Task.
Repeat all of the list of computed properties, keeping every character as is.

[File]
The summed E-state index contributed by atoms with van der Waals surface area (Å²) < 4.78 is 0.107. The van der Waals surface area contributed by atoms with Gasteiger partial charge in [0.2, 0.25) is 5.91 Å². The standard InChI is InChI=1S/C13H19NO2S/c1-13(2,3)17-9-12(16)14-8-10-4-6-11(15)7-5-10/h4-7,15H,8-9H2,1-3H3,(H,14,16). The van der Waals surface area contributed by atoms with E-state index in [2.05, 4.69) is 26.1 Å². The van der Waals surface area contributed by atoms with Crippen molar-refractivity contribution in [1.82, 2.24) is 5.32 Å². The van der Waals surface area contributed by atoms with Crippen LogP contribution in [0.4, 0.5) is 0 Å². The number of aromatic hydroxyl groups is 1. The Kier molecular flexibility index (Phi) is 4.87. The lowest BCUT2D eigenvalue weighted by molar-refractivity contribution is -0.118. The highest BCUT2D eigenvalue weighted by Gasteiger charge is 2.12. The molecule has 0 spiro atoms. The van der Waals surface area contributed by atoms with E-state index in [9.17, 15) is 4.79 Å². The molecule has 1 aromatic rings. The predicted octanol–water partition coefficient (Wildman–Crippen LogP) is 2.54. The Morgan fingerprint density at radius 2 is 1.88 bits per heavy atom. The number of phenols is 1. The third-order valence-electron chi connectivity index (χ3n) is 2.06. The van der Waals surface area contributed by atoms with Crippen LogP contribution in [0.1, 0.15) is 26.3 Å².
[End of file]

The summed E-state index contributed by atoms with van der Waals surface area (Å²) < 4.78 is 0.107. The van der Waals surface area contributed by atoms with Gasteiger partial charge in [0.2, 0.25) is 5.91 Å². The standard InChI is InChI=1S/C13H19NO2S/c1-13(2,3)17-9-12(16)14-8-10-4-6-11(15)7-5-10/h4-7,15H,8-9H2,1-3H3,(H,14,16). The van der Waals surface area contributed by atoms with E-state index in [2.05, 4.69) is 26.1 Å². The van der Waals surface area contributed by atoms with Crippen molar-refractivity contribution in [1.82, 2.24) is 5.32 Å². The van der Waals surface area contributed by atoms with Crippen LogP contribution in [0.4, 0.5) is 0 Å². The number of aromatic hydroxyl groups is 1. The Kier molecular flexibility index (Phi) is 4.87. The lowest BCUT2D eigenvalue weighted by molar-refractivity contribution is -0.118. The highest BCUT2D eigenvalue weighted by Gasteiger charge is 2.12. The molecule has 0 spiro atoms. The van der Waals surface area contributed by atoms with E-state index in [9.17, 15) is 4.79 Å². The molecule has 1 aromatic rings. The predicted octanol–water partition coefficient (Wildman–Crippen LogP) is 2.54. The Morgan fingerprint density at radius 2 is 1.88 bits per heavy atom. The number of phenols is 1. The third-order valence-electron chi connectivity index (χ3n) is 2.06. The van der Waals surface area contributed by atoms with Crippen LogP contribution in [0.1, 0.15) is 26.3 Å².